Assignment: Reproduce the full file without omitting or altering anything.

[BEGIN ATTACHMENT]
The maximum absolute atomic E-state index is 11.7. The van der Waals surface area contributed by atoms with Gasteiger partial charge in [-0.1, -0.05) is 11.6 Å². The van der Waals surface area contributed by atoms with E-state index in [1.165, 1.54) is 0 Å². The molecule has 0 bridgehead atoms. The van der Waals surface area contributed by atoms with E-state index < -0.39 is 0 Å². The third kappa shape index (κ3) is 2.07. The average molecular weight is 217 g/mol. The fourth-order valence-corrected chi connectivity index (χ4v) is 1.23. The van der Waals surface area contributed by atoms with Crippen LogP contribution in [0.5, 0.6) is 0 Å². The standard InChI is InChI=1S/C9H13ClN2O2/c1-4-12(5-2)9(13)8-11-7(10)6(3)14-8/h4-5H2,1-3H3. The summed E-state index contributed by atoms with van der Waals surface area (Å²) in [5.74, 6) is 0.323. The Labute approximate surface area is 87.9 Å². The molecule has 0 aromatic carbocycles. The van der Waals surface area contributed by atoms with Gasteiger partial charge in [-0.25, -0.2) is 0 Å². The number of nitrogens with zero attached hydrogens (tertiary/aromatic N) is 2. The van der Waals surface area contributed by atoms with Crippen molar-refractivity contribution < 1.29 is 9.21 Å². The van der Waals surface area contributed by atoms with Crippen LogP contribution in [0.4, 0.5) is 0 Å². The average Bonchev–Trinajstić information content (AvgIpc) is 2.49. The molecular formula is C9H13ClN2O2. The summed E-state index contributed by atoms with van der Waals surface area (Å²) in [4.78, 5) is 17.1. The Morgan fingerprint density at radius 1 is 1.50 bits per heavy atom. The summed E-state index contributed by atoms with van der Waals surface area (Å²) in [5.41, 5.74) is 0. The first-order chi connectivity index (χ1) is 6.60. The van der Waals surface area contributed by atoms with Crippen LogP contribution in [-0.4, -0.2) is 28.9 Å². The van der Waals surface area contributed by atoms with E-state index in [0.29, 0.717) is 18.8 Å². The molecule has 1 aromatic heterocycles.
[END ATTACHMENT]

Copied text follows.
The maximum absolute atomic E-state index is 11.7. The van der Waals surface area contributed by atoms with Gasteiger partial charge in [-0.1, -0.05) is 11.6 Å². The van der Waals surface area contributed by atoms with E-state index in [1.165, 1.54) is 0 Å². The molecule has 0 bridgehead atoms. The van der Waals surface area contributed by atoms with E-state index < -0.39 is 0 Å². The third kappa shape index (κ3) is 2.07. The average molecular weight is 217 g/mol. The fourth-order valence-corrected chi connectivity index (χ4v) is 1.23. The van der Waals surface area contributed by atoms with Crippen LogP contribution in [0.5, 0.6) is 0 Å². The standard InChI is InChI=1S/C9H13ClN2O2/c1-4-12(5-2)9(13)8-11-7(10)6(3)14-8/h4-5H2,1-3H3. The summed E-state index contributed by atoms with van der Waals surface area (Å²) in [5.74, 6) is 0.323. The Labute approximate surface area is 87.9 Å². The molecule has 0 aromatic carbocycles. The van der Waals surface area contributed by atoms with Gasteiger partial charge in [-0.25, -0.2) is 0 Å². The number of nitrogens with zero attached hydrogens (tertiary/aromatic N) is 2. The van der Waals surface area contributed by atoms with Crippen molar-refractivity contribution < 1.29 is 9.21 Å². The van der Waals surface area contributed by atoms with Crippen LogP contribution in [0.4, 0.5) is 0 Å². The average Bonchev–Trinajstić information content (AvgIpc) is 2.49. The molecular formula is C9H13ClN2O2. The summed E-state index contributed by atoms with van der Waals surface area (Å²) in [4.78, 5) is 17.1. The Morgan fingerprint density at radius 1 is 1.50 bits per heavy atom. The summed E-state index contributed by atoms with van der Waals surface area (Å²) in [5.41, 5.74) is 0. The first-order chi connectivity index (χ1) is 6.60. The van der Waals surface area contributed by atoms with Crippen LogP contribution in [-0.4, -0.2) is 28.9 Å². The van der Waals surface area contributed by atoms with E-state index in [0.29, 0.717) is 18.8 Å². The molecule has 1 aromatic heterocycles.